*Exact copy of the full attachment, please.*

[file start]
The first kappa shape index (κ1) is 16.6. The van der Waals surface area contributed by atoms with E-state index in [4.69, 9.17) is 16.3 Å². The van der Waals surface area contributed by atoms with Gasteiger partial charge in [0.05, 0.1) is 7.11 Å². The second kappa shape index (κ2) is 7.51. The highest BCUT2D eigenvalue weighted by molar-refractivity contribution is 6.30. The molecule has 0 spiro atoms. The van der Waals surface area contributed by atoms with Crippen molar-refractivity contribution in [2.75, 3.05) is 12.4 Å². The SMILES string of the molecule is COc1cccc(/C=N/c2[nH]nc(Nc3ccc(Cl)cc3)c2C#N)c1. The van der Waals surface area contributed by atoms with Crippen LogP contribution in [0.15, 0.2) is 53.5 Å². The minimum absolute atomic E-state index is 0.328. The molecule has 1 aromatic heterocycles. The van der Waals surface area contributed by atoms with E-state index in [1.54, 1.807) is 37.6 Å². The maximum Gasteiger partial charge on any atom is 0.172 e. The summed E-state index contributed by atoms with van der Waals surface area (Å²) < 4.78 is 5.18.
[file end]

The first kappa shape index (κ1) is 16.6. The van der Waals surface area contributed by atoms with E-state index in [4.69, 9.17) is 16.3 Å². The van der Waals surface area contributed by atoms with Gasteiger partial charge in [0.05, 0.1) is 7.11 Å². The second kappa shape index (κ2) is 7.51. The highest BCUT2D eigenvalue weighted by molar-refractivity contribution is 6.30. The molecule has 0 spiro atoms. The van der Waals surface area contributed by atoms with Crippen molar-refractivity contribution in [2.75, 3.05) is 12.4 Å². The SMILES string of the molecule is COc1cccc(/C=N/c2[nH]nc(Nc3ccc(Cl)cc3)c2C#N)c1. The van der Waals surface area contributed by atoms with Crippen LogP contribution in [0.15, 0.2) is 53.5 Å². The minimum absolute atomic E-state index is 0.328. The molecule has 1 aromatic heterocycles. The van der Waals surface area contributed by atoms with E-state index in [1.54, 1.807) is 37.6 Å². The maximum Gasteiger partial charge on any atom is 0.172 e. The summed E-state index contributed by atoms with van der Waals surface area (Å²) < 4.78 is 5.18.